Thinking globally at the onset of development can help meet each agency’s archival requirements in the long haul. The OECD does not reference a specific duration for archiving data, but rather leaves the decision to “appropriate authorities.” However, both the U.S. FDA and NMPA provide detailed guidelines. The NMPA requires data archival five years after the drug is in market and specifically calls out terminated studies, requiring documentation of the reason and the data to be archived. On the other hand, the U.S. FDA states that it is necessary to archive for two years post-approval, five years post-IND submission and two years post-study completion for non-submitted studies. The storage of study samples is always contingent on the viability of these items for possible future analysis.
It can be challenging to navigate and manage all the regulatory requirements, but working with a laboratory testing partner can ease the process. Many laboratory testing partners provide expertise in preparing studies to file globally. Some also provide the full spectrum of inspection support, including translation services, regulatory planning and strategy, dossier preparation and communications with regulatory agencies, and submissions on your behalf. Allowing a testing partner to focus on these details can free up your team to handle other pressing development responsibilities.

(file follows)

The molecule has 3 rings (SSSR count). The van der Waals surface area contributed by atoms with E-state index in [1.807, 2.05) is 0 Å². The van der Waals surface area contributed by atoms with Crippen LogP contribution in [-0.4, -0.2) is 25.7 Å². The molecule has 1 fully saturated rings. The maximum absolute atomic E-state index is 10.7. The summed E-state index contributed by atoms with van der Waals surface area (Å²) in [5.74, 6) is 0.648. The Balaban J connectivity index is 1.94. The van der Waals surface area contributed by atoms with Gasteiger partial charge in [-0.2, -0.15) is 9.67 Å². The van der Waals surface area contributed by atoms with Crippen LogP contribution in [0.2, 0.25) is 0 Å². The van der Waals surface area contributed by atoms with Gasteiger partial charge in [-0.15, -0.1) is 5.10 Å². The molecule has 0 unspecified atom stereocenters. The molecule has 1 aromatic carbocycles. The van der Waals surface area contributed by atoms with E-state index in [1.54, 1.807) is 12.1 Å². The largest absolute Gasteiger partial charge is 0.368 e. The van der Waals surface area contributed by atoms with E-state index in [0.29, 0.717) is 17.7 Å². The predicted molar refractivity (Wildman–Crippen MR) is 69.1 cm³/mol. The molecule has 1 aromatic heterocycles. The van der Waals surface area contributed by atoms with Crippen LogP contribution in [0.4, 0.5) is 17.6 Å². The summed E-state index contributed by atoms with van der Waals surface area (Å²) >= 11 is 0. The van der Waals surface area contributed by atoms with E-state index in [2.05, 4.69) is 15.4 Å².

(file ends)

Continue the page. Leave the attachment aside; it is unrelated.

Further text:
Drug developers approaching the application process must anticipate the agencies’ differences and modify their applications to fit each submission. Often, filing IND packages for multiple global agencies can save time and money if regulatory variances are accounted for during study design, testing, reporting and throughout the archival lifecycle.
A laboratory’s approach to designing preclinical studies can impact the test results, the scope of generated data and overall assessment of safety – which means drug developers must keep these factors in mind when selecting a laboratory testing partner and making decisions about budgeting and program elements. Learn more about how to efficiently file with multiple agencies in our blog post, ‘Dual Filing your IND Package: Planning Pays Off.’